Welcome back to the Casual Sabermetrician. It’s hard to believe, but after this weekend we’ll be at the Quarter poll of the season with all teams playing around 40 games and most (healthy) starting pitchers having made 8 starts out of their 32-33 for the year. This affords us a great excuse to look back on our pre-season exercise of looking at tERA vs. ERA to find out which pitchers are pitching above their heads and which have been unlucky so far. For fantasy purposes this translates to who we can sell high on and conversely who we might be able to buy low on.
Again, our method involves extracting tERA and ERA stats from Fangraphs into a spreadsheet and creating a formula to view tERA-ERA. They already have this for ERA-FIP, I would imagine them adding ERA-xFIP and ERA-tERA in the near future as I believe these are a much more telling stat when evaluating who is do for regression.
“The Unlucky aka Buy Low”:
Note: I’ve left out pitchers whose tERAs are above 4.00 and focused on those whose other peripherals point to a 2nd half turnaround.
Jordan Zimmermann, 4.13/2.56/1.57
Daniel Hudson, 4.41/2.87/1.54
Matt Garza, 4.17/2.75/1.42
Cliff Lee, 3.78/2.90/0.88
Fausto Carmona, 3.83/2.96/0.87
Jason Vargas, 3.86/3.31/0.55
Derek Lowe, 3.73/3.23/0.50
“The Lucky aka Sell High”:
Note: I’ve left out most pitchers with ERA’s over 3.00 and focus on those off to hot starts that could be due for a negative regression over the course of the season.
Alexi Ogando, 2.17/5.03/-2.86
Josh Tomlin, 2.70/5.51/-2.81
Tyler Chatwood, 3.67/5.88/-2.21
Jhoulys Chacin, 2.68/4.75/-2.07
Trevor Cahill, 1.72/3.36/-1.64
Zach Britton, 2.42/3.71/-1.29
James Shields, 2.08/3.34/-1.26
Kyle Lohse, 2.24/3.41/-1.17
Josh Beckett, 1.99/3.15/-1.16
Interestingly there are far far more “Lucky” pitchers than “Unlucky” which speaks to the old notion that pitchers are ahead of hitters in the early part of the season but it also speaks to luck in a smaller sample size. There are 20 pitchers with a 0.50 or higher ERA-tERA while there are 44 with a -0.50 or lower.
Now let’s analyze the above starting with the “Unlucky.” The guys that pop out to me are Matt Garza and Cliff Lee – both of whom are pitching far better than their standard stats would indicate. Garza leads MLB in K/9 at 11.78, Lee isn’t far behind at 11.01. Both have incredibly high BABIPs (Garza: .382!, Lee: .348) that are obviously contributing to their early season bad luck as is Lee’s major lack of run support from the Phillies offense. Lee also leads MLB in K/BB at a ridiculous 9.14. Jordan Zimmermann tops our chart and might be the easiest to obtain either off the waiver wire or from a frustrated owner (I just did). He’s not inducing the GB% he has in the past and his K/9 rate of 6.56 is far below what he showed in the minors and his earlier MLB career. But they are starting to come now as evidenced by his 11 K outburst in his last start and 17 in his last 12IP. Daniel Hudson is yet another high K%, high BABIP guy that I like to come back strong over the rest of the season. He consistently K’d over 10/9 in the minors.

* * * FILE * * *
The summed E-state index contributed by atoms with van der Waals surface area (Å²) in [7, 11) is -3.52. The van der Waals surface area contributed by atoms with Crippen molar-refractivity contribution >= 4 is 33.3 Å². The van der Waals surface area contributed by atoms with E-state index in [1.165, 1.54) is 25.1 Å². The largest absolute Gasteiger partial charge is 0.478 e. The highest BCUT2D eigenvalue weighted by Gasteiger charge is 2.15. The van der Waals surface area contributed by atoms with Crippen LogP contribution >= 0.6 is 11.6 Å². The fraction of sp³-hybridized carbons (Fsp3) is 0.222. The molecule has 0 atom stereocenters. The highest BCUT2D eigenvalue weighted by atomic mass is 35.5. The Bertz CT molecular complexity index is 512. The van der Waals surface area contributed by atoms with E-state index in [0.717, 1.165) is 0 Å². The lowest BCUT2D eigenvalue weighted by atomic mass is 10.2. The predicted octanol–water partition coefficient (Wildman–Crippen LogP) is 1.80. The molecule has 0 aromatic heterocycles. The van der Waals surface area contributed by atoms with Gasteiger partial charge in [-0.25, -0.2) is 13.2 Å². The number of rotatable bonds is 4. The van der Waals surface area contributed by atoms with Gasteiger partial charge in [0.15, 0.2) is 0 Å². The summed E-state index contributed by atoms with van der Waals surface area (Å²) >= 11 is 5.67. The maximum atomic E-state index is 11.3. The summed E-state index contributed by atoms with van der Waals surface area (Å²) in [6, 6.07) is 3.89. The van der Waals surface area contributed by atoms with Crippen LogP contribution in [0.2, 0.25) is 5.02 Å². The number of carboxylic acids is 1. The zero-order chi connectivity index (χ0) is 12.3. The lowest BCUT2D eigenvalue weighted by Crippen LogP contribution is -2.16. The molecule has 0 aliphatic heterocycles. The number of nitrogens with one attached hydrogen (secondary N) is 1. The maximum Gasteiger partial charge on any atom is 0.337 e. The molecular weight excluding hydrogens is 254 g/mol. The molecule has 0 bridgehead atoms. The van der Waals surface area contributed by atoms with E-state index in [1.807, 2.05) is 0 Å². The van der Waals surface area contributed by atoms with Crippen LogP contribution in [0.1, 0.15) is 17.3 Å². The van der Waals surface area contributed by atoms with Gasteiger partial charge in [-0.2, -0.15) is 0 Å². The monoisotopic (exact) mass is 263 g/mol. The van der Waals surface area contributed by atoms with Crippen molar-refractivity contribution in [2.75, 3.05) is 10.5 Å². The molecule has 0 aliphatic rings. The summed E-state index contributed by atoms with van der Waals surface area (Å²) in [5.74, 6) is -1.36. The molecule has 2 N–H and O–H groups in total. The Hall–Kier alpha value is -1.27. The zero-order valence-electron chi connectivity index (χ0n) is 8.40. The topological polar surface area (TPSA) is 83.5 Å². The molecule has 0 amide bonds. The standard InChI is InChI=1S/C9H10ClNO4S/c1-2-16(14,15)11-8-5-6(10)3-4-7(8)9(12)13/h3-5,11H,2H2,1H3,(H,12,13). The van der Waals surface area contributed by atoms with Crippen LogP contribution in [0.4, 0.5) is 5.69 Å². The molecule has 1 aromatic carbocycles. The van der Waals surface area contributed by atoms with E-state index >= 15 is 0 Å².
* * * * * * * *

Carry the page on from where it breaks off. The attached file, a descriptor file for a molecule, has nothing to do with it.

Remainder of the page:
And now to the “Lucky” fellas. Ogando and Tomlin have been the hot names in young emerging SPs and if you own them you should be shopping them now for the best deal you can get. Here’s why; they both have sub .200 BABIPs (.179 and .183 respectively) and neither are striking enough guys out. Tomlin is not a big K guy for his career but Ogando showed he was capable of striking out over 1 per IP. Ogando’s velocity is a little down on his fastball and he relies on it far too much as he is basically a 2 pitch pitcher. Trevor Cahill is on our lucky list again – but he’s Irish so maybe it’s just in his blood. Cahill is 4th among starters in K/BB at 2.81 which isn’t a good place to be and his BABIP continues to be well below league average at .257. James Shields was among our unluckiest last year and he has regressed way past the mean to the lucky side. Besides his .245 WHIP, his peripherals look good as he is 13th in K/BB at 3.92 and is keeping the ball down upping his GB/FB to 1.33, he’ll regress but maybe not as much as the others.
Speaking of regression – Clay Bucholz was our poster child for it coming into the year and he certainly has to the tune of a 4.19 ERA that could get even worse when you look at his 5.05 tERA, ouch, hope you didn’t reach for him in your draft. Justin Masterson and Chris Narveson have bounced back positively this year as we expected.